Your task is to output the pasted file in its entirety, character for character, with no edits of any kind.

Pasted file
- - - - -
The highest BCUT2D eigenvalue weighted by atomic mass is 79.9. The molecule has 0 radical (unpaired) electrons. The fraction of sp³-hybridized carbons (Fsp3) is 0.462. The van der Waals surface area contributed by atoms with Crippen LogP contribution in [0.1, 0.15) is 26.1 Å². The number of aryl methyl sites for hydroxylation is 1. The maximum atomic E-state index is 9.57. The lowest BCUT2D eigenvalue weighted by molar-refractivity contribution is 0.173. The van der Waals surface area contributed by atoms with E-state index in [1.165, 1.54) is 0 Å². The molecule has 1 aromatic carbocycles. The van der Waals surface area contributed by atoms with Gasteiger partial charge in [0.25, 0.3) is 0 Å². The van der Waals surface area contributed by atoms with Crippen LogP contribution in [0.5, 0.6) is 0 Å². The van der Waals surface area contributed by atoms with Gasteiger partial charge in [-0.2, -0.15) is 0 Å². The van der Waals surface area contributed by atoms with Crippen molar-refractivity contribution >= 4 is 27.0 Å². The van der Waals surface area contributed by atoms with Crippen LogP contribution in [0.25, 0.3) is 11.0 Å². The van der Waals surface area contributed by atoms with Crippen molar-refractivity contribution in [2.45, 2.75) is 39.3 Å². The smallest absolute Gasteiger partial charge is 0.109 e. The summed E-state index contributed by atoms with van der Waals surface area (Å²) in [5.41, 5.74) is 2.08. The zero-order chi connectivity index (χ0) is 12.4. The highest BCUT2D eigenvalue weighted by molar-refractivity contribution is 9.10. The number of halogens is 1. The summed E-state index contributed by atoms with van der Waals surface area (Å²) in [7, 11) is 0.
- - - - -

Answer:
The highest BCUT2D eigenvalue weighted by atomic mass is 79.9. The molecule has 0 radical (unpaired) electrons. The fraction of sp³-hybridized carbons (Fsp3) is 0.462. The van der Waals surface area contributed by atoms with Crippen LogP contribution in [0.1, 0.15) is 26.1 Å². The number of aryl methyl sites for hydroxylation is 1. The maximum atomic E-state index is 9.57. The lowest BCUT2D eigenvalue weighted by molar-refractivity contribution is 0.173. The van der Waals surface area contributed by atoms with E-state index in [1.165, 1.54) is 0 Å². The molecule has 1 aromatic carbocycles. The van der Waals surface area contributed by atoms with Gasteiger partial charge in [0.25, 0.3) is 0 Å². The van der Waals surface area contributed by atoms with Crippen LogP contribution in [0.5, 0.6) is 0 Å². The van der Waals surface area contributed by atoms with Gasteiger partial charge in [-0.2, -0.15) is 0 Å². The van der Waals surface area contributed by atoms with Crippen molar-refractivity contribution >= 4 is 27.0 Å². The van der Waals surface area contributed by atoms with Crippen LogP contribution in [0.25, 0.3) is 11.0 Å². The van der Waals surface area contributed by atoms with Crippen molar-refractivity contribution in [2.45, 2.75) is 39.3 Å². The smallest absolute Gasteiger partial charge is 0.109 e. The summed E-state index contributed by atoms with van der Waals surface area (Å²) in [5.41, 5.74) is 2.08. The zero-order chi connectivity index (χ0) is 12.4. The highest BCUT2D eigenvalue weighted by molar-refractivity contribution is 9.10. The number of halogens is 1. The summed E-state index contributed by atoms with van der Waals surface area (Å²) in [7, 11) is 0.